Of the nearly 40% in the Artavanis and Karra study who did not understand how the loans and their repayment worked, 33% were first-generation students, 26% were women, and 24% were minorities.  

First-generation students lacking financial literacy are further hindered by language and culture to interpret and navigate student loan options and practices, according to Brookings.  

Borrowers of federal loans are increasingly likely to be first-generation students, and first-generation borrowers were the most likely to default under crushing debt burdens, Brookings reported.  

In the gender divide, a study by Lu Fan, assistant professor of personal financing at the University of Missouri, Columbia, and Swarn Chatterjee, professor of financial planning at the University of Georgia, in 2018 showed that women are less likely to be late on loans, but more likely to stress about it than men. Men are less likely to worry, even with a higher likelihood of being late on student repayments.

Younger borrowers showed the least financial knowledge, as did borrowers from underrepresented or lower socioeconomic backgrounds, according to Brookings.

Educating student borrowers  

When students graduate or drop out of university, they have six months before they have to make payments on federal loans: 91.8% of student loans are issued by the federal government.  

In 2020, approximately 20% of borrowers defaulted — or did not make a loan payment for 270 days — in the United States, according to a report by the Pew Research Center

Even with various loan repayment options tied to income, such as Income-Contingent Repayment (ICR), Income-Based Repayment (IBR), and Pay as You Earn (PAYE), borrowers have reported they have not been informed of these options and have often gone to pay high monthly payments as a result, according to Fan and Chatterjee’s study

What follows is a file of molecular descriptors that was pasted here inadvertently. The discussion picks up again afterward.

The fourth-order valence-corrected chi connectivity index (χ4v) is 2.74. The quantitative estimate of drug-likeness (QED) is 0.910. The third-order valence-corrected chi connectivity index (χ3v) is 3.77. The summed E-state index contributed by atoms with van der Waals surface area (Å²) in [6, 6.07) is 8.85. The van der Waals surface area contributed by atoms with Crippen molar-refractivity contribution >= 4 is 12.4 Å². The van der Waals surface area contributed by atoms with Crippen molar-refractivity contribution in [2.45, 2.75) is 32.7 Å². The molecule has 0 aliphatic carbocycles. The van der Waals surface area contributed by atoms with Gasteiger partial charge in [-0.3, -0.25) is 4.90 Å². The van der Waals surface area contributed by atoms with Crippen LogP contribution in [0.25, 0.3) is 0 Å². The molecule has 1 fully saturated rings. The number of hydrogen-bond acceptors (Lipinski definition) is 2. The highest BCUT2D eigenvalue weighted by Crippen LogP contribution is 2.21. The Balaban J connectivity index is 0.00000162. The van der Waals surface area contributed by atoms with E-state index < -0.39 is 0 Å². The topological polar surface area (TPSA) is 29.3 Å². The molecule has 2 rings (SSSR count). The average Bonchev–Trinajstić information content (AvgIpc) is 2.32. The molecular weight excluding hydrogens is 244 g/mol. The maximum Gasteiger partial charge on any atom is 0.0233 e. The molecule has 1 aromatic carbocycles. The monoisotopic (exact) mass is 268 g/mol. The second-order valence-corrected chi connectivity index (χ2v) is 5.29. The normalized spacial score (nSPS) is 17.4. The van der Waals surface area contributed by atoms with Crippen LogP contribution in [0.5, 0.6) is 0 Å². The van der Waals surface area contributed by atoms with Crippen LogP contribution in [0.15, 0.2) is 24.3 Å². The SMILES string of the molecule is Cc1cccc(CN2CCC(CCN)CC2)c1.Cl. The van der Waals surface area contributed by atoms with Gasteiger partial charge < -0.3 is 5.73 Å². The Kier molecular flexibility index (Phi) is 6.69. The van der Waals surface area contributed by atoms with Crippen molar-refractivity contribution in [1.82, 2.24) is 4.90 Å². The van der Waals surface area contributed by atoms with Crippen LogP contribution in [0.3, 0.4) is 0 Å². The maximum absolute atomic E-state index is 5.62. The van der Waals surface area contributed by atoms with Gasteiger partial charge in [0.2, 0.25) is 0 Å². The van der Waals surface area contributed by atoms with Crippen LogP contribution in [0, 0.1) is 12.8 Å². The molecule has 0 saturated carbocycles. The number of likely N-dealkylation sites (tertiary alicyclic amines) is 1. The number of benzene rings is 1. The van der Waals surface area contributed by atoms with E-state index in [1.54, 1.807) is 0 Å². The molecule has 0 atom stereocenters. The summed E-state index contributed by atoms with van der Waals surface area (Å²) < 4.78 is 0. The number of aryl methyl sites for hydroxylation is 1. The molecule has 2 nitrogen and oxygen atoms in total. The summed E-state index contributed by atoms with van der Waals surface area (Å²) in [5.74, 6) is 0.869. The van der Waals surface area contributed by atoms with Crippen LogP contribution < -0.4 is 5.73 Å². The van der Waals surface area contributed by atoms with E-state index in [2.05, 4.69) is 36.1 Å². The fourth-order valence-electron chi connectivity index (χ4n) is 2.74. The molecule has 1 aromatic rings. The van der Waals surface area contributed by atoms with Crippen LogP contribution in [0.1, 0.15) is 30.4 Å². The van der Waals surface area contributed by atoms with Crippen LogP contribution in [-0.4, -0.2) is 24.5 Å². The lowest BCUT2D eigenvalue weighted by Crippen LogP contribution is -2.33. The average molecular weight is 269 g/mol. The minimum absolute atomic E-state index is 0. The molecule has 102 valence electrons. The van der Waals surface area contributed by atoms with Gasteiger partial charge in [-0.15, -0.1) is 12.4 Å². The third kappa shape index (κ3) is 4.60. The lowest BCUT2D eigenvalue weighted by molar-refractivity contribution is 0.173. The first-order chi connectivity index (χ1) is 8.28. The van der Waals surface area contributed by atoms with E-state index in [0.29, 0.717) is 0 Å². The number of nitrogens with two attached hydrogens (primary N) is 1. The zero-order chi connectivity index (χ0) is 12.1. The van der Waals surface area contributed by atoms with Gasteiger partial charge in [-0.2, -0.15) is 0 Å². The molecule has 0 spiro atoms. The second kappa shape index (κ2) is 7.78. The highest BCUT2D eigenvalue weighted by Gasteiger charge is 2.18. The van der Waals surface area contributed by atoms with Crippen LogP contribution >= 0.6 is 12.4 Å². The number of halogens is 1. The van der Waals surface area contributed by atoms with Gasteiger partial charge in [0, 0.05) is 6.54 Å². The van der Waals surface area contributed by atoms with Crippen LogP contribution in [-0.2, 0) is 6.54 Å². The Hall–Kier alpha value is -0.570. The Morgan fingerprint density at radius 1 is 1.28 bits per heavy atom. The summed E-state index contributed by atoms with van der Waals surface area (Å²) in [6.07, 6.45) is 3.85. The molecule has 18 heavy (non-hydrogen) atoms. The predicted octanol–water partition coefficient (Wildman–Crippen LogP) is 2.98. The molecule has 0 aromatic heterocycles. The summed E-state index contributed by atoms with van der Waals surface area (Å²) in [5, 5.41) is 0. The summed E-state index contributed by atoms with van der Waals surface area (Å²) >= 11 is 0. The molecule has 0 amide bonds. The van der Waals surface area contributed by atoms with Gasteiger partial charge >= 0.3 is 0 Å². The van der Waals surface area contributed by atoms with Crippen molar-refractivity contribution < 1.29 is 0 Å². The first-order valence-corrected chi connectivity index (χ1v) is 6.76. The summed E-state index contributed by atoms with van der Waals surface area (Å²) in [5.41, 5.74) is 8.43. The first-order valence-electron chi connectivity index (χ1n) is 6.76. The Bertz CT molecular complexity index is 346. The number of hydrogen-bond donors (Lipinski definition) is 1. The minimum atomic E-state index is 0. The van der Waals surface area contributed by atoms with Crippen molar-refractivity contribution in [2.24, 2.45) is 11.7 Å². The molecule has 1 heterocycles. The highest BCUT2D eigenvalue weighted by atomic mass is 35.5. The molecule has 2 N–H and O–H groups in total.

“It is possible that adding a financial literacy component to the student loan repayment program could help the borrowers in making more informed student loan payment decisions in the future,” explained Fan.  

Increasing financial technology education will have a positive impact on enhancing financial capability and increasing financial literacy, according to a study done by Georgios Panos of the University of Glasgow, and John Wilson of University of St. Andrews. 

The researchers noted that financial literacy is important in maintaining a sound financial security and suggested that differences in financial learning acquired early in life, “can explain a significant part of financial and more general well-being in life.”  

“In an era of mounting student debt, increased (digital) financial inclusion, and threats arising from instances of (online) financial fraud, financial education and enlightened financial advising appropriate policy interventions that enhance financial and overall well-being,” explained Panos and Wilson wrote in The European Journal of Finance in January 2020.

To encourage more financial literacy among borrowers, states have adopted changes in their legislation to encourage financial education, according to a 2020 report by the National Conference of State Legislatures. For instance, Arizona enacted a bill that allows a course in financial literacy to qualify as work activity. Additionally, Arizona has also appropriated $1 million to fund the provision of personal finance courses to high school students before graduation.